Windows Is Cleaning Out Its Closet to Make Room for a Better App Store

A lot of people hate the Windows Store. Since Windows 8 was unveiled in 2012, Windows released an app store designed to run on touch screen surfaces of tablets and PCs. However, Windows was in a bit too much of a rush to fill the store with apps, and as such adhered to some less-than-ideal app policies. This led to an influx of apps that were… low-quality, to say the least. Duplicate apps, apps with similar titles, overpriced apps, and falsely advertised apps all contributed to the general public’s distaste of the Windows store.

In anticipation of Windows 10, which will be released over the summer, Windows is cleaning out its virtual shelf space and tightening regulations. Windows 10 is designed to create a seamless experience from phone to tablet to PC. As such, it’s merging the Windows Store and the Windows Phone Store into a one-stop shopping superstore. In the meantime, it’s making room for better quality apps and getting rid of junk. To do this, its new guidelines will:

  • Remove apps that have similar content, names, and icons, and disallow them in the future. Too many apps doing the same thing confuse and mislead customers. Apps that copy popular titles but don’t deliver on content will also be removed from the store.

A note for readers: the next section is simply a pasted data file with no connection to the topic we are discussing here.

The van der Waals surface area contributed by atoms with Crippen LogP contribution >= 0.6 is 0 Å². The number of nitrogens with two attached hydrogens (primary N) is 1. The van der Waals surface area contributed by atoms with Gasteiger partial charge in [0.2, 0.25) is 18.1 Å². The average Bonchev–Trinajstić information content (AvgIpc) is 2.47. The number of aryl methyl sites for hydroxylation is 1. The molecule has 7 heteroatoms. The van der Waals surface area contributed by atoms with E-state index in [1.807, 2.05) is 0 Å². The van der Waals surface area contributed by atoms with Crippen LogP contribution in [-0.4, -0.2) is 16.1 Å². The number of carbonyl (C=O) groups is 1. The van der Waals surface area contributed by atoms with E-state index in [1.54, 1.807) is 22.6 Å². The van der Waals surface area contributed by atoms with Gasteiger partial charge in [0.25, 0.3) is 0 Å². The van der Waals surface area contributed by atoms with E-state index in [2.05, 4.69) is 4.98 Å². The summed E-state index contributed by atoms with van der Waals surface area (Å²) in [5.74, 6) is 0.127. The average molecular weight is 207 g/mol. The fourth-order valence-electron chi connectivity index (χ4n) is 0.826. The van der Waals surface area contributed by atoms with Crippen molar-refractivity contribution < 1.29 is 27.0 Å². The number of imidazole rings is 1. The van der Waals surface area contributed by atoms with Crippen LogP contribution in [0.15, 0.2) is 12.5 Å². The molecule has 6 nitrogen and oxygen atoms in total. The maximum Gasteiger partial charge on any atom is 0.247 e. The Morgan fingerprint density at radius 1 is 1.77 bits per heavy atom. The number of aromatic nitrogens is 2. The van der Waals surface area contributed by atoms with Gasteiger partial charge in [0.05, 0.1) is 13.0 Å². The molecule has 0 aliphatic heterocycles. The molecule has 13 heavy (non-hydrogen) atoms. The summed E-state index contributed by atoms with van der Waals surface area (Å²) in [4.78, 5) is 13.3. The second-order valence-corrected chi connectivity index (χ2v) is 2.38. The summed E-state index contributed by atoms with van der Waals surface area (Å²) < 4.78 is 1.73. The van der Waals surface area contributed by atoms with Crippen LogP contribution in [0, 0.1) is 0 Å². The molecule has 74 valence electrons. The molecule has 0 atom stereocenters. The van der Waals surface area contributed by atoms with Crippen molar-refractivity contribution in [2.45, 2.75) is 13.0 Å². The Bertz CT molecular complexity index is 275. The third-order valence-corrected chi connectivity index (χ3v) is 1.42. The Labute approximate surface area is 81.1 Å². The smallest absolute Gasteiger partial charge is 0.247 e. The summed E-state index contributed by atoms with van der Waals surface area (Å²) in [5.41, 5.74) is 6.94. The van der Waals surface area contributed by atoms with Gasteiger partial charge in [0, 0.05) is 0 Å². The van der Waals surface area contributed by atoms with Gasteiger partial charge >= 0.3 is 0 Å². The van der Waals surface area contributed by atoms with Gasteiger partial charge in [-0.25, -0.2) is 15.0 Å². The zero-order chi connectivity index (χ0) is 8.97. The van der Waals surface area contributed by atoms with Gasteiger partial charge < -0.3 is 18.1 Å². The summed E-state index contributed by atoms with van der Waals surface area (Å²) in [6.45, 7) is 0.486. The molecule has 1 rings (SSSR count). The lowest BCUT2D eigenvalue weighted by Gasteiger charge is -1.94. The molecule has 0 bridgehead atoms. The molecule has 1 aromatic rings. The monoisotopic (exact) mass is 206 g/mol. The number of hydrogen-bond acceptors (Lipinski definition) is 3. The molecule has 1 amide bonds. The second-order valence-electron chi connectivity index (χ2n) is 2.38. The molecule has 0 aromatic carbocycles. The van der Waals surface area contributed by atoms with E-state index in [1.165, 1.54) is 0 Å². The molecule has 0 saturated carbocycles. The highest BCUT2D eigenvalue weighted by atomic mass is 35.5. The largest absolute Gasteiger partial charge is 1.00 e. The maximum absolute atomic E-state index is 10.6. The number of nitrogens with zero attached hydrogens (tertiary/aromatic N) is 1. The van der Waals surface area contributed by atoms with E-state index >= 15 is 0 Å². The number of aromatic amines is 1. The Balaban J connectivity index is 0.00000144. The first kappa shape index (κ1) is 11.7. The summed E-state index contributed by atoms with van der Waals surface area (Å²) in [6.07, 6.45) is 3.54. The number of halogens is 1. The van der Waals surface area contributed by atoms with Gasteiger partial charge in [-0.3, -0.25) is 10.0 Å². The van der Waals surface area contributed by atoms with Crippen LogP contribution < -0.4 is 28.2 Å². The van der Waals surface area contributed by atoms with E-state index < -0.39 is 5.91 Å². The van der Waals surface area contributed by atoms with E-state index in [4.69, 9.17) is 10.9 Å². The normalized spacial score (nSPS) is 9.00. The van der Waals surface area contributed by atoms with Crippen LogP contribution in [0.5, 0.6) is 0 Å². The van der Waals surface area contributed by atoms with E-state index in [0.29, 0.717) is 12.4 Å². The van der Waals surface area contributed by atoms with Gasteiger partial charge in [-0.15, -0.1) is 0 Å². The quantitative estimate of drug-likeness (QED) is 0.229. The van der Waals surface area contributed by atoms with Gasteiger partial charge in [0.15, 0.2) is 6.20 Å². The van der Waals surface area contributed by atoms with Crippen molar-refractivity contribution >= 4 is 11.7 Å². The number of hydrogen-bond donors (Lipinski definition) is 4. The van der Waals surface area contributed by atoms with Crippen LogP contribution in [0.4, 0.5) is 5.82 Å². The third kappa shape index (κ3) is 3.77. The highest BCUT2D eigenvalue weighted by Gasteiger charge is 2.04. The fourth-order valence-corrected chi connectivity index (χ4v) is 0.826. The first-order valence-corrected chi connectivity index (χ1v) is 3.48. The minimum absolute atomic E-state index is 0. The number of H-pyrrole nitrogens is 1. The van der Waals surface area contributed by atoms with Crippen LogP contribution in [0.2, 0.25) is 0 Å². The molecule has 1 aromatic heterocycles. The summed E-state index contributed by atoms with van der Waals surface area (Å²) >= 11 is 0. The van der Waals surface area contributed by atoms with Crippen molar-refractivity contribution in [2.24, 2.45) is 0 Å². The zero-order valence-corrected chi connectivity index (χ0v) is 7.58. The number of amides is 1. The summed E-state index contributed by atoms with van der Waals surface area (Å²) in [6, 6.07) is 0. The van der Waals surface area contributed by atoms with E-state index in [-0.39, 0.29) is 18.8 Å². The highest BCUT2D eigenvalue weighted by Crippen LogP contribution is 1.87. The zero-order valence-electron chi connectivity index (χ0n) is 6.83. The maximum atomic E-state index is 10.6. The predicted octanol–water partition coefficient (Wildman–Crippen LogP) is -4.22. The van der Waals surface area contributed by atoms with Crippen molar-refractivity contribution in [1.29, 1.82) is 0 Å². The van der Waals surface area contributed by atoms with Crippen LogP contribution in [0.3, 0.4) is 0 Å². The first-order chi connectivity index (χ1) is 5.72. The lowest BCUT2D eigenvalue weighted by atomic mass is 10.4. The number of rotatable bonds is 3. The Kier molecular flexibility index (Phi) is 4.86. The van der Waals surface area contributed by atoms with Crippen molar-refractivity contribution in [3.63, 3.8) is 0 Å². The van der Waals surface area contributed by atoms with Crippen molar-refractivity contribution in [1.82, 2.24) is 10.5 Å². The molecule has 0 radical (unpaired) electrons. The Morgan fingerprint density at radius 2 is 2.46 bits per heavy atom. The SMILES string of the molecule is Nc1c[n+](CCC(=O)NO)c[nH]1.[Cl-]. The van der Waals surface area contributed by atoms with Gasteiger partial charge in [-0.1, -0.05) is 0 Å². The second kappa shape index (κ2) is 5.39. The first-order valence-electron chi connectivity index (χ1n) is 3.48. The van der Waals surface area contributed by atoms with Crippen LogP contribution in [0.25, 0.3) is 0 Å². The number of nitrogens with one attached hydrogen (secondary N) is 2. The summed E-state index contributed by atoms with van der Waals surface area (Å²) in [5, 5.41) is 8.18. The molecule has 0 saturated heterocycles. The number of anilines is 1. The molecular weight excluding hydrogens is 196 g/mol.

• Make it clear what customers are purchasing. Currently, educational apps like reference guides are lumped in with games and other apps. This has been misleading customers to buy tutorials and guides they don’t need. The new Windows store will require developers to clearly label their apps as to what they are and what they offer. Likewise, any third-party apps that falsely advertise functionality by ripping off big-time names will be promptly removed.
  • Revisit the pricing structure. Because developers set their own prices for their apps, the marketplace has become a veritable free-for-all on pricing practices. Apps that offer the same functionality as others, but are significantly overpriced, will be discouraged and may even be removed.

Hopefully, Microsoft’s decision to pull back the reins on app guidelines will generate new interest in its app store.


Leave a Reply

Your email address will not be published. Required fields are marked *

+ 9 = seventeen

You may use these HTML tags and attributes: <a href="" title=""> <abbr title=""> <acronym title=""> <b> <blockquote cite=""> <cite> <code> <del datetime=""> <em> <i> <q cite=""> <strike> <strong>